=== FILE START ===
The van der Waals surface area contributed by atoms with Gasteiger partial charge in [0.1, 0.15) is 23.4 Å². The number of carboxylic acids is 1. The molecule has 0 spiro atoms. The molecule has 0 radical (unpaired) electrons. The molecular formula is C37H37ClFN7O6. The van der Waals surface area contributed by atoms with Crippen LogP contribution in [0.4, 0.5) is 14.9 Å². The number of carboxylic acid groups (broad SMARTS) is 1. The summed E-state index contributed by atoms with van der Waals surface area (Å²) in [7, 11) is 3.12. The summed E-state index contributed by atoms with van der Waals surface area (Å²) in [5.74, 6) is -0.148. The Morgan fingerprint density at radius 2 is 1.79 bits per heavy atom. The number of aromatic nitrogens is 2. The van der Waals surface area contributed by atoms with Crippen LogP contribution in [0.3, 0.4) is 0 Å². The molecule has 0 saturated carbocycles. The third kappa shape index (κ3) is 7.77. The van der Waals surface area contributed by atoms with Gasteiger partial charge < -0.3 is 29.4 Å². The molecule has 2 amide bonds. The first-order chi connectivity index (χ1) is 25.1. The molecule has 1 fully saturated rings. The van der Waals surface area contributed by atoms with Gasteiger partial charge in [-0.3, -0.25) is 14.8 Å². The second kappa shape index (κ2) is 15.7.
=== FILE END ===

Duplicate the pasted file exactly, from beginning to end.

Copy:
The van der Waals surface area contributed by atoms with Gasteiger partial charge in [0.1, 0.15) is 23.4 Å². The number of carboxylic acids is 1. The molecule has 0 spiro atoms. The molecule has 0 radical (unpaired) electrons. The molecular formula is C37H37ClFN7O6. The van der Waals surface area contributed by atoms with Crippen LogP contribution in [0.4, 0.5) is 14.9 Å². The number of carboxylic acid groups (broad SMARTS) is 1. The summed E-state index contributed by atoms with van der Waals surface area (Å²) in [7, 11) is 3.12. The summed E-state index contributed by atoms with van der Waals surface area (Å²) in [5.74, 6) is -0.148. The Morgan fingerprint density at radius 2 is 1.79 bits per heavy atom. The number of aromatic nitrogens is 2. The van der Waals surface area contributed by atoms with Crippen LogP contribution in [0.3, 0.4) is 0 Å². The molecule has 0 saturated carbocycles. The third kappa shape index (κ3) is 7.77. The van der Waals surface area contributed by atoms with Gasteiger partial charge < -0.3 is 29.4 Å². The molecule has 2 amide bonds. The first-order chi connectivity index (χ1) is 25.1. The molecule has 1 fully saturated rings. The van der Waals surface area contributed by atoms with Gasteiger partial charge in [-0.3, -0.25) is 14.8 Å². The second kappa shape index (κ2) is 15.7.